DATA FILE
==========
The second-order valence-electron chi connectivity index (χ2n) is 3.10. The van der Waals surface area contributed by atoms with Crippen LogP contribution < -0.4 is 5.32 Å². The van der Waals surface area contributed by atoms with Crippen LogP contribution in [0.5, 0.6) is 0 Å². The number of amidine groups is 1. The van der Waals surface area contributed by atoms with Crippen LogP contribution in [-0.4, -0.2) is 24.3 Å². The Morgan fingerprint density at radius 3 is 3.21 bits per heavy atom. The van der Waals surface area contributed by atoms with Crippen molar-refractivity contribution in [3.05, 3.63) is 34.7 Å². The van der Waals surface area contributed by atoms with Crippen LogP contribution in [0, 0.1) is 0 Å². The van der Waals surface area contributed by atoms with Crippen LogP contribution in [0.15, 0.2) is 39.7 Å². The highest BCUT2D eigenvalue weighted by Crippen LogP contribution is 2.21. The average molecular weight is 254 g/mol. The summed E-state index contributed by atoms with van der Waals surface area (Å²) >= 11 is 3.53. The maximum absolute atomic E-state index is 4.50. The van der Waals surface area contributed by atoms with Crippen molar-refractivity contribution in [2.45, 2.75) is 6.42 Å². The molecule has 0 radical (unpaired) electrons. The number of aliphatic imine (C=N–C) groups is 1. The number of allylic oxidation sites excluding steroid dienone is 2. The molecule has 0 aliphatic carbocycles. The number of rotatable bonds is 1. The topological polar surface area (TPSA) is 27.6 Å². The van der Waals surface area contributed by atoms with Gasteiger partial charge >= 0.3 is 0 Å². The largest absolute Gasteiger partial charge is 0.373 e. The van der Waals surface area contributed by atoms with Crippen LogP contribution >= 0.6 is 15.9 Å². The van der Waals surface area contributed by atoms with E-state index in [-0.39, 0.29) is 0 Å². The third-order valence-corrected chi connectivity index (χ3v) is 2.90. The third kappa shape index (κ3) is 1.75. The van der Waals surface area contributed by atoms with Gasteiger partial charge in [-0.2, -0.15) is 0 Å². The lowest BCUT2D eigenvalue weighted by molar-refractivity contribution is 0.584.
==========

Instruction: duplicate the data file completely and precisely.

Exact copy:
The second-order valence-electron chi connectivity index (χ2n) is 3.10. The van der Waals surface area contributed by atoms with Crippen LogP contribution < -0.4 is 5.32 Å². The van der Waals surface area contributed by atoms with Crippen LogP contribution in [0.5, 0.6) is 0 Å². The number of amidine groups is 1. The van der Waals surface area contributed by atoms with Crippen LogP contribution in [-0.4, -0.2) is 24.3 Å². The Morgan fingerprint density at radius 3 is 3.21 bits per heavy atom. The van der Waals surface area contributed by atoms with Crippen molar-refractivity contribution in [3.05, 3.63) is 34.7 Å². The van der Waals surface area contributed by atoms with Crippen LogP contribution in [0, 0.1) is 0 Å². The van der Waals surface area contributed by atoms with Crippen LogP contribution in [0.15, 0.2) is 39.7 Å². The highest BCUT2D eigenvalue weighted by Crippen LogP contribution is 2.21. The average molecular weight is 254 g/mol. The summed E-state index contributed by atoms with van der Waals surface area (Å²) >= 11 is 3.53. The maximum absolute atomic E-state index is 4.50. The van der Waals surface area contributed by atoms with Crippen molar-refractivity contribution in [2.45, 2.75) is 6.42 Å². The molecule has 0 radical (unpaired) electrons. The number of aliphatic imine (C=N–C) groups is 1. The number of allylic oxidation sites excluding steroid dienone is 2. The molecule has 0 aliphatic carbocycles. The number of rotatable bonds is 1. The topological polar surface area (TPSA) is 27.6 Å². The van der Waals surface area contributed by atoms with Gasteiger partial charge >= 0.3 is 0 Å². The largest absolute Gasteiger partial charge is 0.373 e. The van der Waals surface area contributed by atoms with Crippen LogP contribution >= 0.6 is 15.9 Å². The van der Waals surface area contributed by atoms with E-state index in [-0.39, 0.29) is 0 Å². The third-order valence-corrected chi connectivity index (χ3v) is 2.90. The third kappa shape index (κ3) is 1.75. The van der Waals surface area contributed by atoms with Gasteiger partial charge in [-0.2, -0.15) is 0 Å². The lowest BCUT2D eigenvalue weighted by molar-refractivity contribution is 0.584.